Duck Soup (1933) Director: Leo McCarey
“I could dance with you until the cows come home. On second thought, I’d rather dance with the cows until you come home.”
The Marx Brothers’ Duck Soup is a film of enduring delights. Whereas Horse Feathers is a parody of the elite nepotism in higher education, Duck Soup is a parody of the fascistic dictatorships of the 1930s. Lamentably, the film was considered a commercial and critical failure in its day, effectively ending the Marx Brothers five film contract with Paramount and fueling a new partnership with MGM, however Duck Soup is simply brilliant. Publicly, in the 1930s the film was considered offensive for its cavalier treatment of war and fascism. In fact, Mussolini was so distraught upon viewing the film that he banned it across Italy. It wasn’t until the 1960s that the film gained favorable opinion, especially among college students.
Duck Soup was originally slated to be directed by Ernst Lubitsch -imagine that! The title was taken from Leo McCarey’s earlier Laurel and Hardy film of the same name. There has been much speculation about the origins of the title of the film, but Groucho once said: “Take two turkeys, one goose, four cabbages, but no duck, mix them together. After one taste, you’ll duck soup the rest of your life.” The film is the last to feature all four Marx Brothers together on screen.
Summarizing the plot of Duck Soup is impossible, as each Marx Brothers film is a series of chaotic vignettes and absurdist scenes. However, I will try to give a brief synopsis. It tells the story of “Freedonia,” a struggling, mismanaged country (Balkan state) on the verge of revolution. Gloria Teasdale (Margaret Dumont) offers $20 million to finance the government under the condition of new leadership: Rufus T. Firefly (Groucho Marx), but he offends everyone, establishes a series of ridiculous ordinances, and leads the country into war against Sylvania, led by Ambassador Trentino (Luis Calhern). Firefly and his fellow Marx Brothers who play spies for Sylvania encounter many scenes of hilarious hijinks, including the famous mirror scene with Firefly and Chicolini miming each other. The film ends when Trentino tries to storm Firefly’s military base but he gets stuck in the door and surrenders as Firefly throws old fruit at him and Teasdale shouts: “Victory is ours!”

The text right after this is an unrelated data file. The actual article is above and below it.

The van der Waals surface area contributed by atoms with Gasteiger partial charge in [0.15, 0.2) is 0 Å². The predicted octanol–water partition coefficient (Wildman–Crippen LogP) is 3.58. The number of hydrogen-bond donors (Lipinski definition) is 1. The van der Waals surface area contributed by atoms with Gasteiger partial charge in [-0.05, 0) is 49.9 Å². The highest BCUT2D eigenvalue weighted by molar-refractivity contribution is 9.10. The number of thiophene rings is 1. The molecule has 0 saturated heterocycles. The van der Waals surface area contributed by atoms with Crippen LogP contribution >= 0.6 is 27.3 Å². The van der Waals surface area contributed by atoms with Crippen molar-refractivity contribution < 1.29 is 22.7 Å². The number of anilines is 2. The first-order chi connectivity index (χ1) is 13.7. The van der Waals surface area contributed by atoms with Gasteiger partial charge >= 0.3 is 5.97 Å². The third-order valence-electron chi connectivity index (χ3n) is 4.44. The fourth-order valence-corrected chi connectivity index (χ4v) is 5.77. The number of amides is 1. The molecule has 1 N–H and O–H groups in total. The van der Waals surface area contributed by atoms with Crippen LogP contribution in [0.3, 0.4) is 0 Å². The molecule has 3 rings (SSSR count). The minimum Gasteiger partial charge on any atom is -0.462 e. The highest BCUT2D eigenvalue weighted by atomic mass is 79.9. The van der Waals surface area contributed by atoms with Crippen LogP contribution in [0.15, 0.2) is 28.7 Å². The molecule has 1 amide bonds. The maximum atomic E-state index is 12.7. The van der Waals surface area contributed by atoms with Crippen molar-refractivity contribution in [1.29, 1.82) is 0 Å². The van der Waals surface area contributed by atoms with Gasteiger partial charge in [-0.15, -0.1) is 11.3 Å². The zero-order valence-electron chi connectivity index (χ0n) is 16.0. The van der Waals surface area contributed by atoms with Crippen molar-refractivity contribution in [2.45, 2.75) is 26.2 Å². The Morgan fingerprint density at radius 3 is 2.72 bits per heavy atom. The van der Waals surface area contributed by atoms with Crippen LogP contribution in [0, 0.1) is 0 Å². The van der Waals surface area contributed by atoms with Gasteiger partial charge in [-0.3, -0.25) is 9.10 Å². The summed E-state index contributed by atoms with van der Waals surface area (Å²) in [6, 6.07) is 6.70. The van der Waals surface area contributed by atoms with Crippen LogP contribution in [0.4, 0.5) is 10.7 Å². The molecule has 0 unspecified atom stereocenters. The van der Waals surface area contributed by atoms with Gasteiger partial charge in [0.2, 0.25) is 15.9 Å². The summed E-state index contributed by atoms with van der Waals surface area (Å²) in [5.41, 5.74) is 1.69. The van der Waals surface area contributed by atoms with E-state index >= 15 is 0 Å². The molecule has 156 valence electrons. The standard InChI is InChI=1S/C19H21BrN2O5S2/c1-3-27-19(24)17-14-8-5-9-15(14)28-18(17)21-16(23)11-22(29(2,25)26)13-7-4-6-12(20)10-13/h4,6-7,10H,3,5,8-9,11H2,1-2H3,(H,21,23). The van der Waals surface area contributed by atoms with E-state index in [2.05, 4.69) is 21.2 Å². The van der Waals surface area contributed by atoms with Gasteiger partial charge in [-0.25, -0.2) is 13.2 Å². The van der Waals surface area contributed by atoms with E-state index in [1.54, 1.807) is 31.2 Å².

Some memorable lines from Groucho Marx include:
- “I danced before Napoleon. No Napoleon danced before me. In fact, he danced 200 years before me.”
- “…could you lend me $12 until payday? Don’t be scared. You’ll get it back. I’ll give you my personal note for 90 days. If it isn’t paid by then you can keep the note.”
- “Clear? Huh! Why a four-year-old child could understand this report. [aside] Run out and find me a four-year-old child. I can’t make head or tail out of it.”
- “General Smith reports a gas attack. He wants to know what to do.”
Rufus T. Firefly: “Tell him to take a teaspoonful of bicarbonate baking soda and a half a glass of water.”
- “The eyes of the world are upon you. Notables from every country are gathered here in your honor. This is a gala day for you.”
Rufus T. Firefly: “A gal a day is enough for me.”
- “I could dance with you until the cows come home. On second thought, I’d rather dance with the cows until you come home.”
- “You do suggest something. To me you suggest a baboon. I’m sorry I said that. It isn’t fair to the rest of the baboons.”
- “Will you marry me? Did he leave you any money? Answer the second question first.”
- “You’re fighting for this woman’s honor – which is probably more than she ever did.”
- “I was with him to the very end.”
Rufus T. Firefly: “No wonder he passed away.”
- “Message from the front, sir.”
Rufus T. Firefly: “Oh, I’m sick of messages from the front. Don’t we ever get a message from the side?”
- “I’ll see my lawyer about this as soon as he graduates from law school!”
- “We’re in a mess. Rush to Freedonia! Three men and one woman are trapped in a building! Send help at once! If you can’t send help, send two more women!”
- “You ask me to forget? A Firefly never forgets.”
- “All I can offer you is a Rufus over your head” – in a proposal for marriage to Teasdale.
In his autobiography Harpo Speaks, Harpo tells of traveling to the USSR to perform several days after the release of the film. He was stopped and questioned by the police and ordered to play his harp to prove it was not a weapon.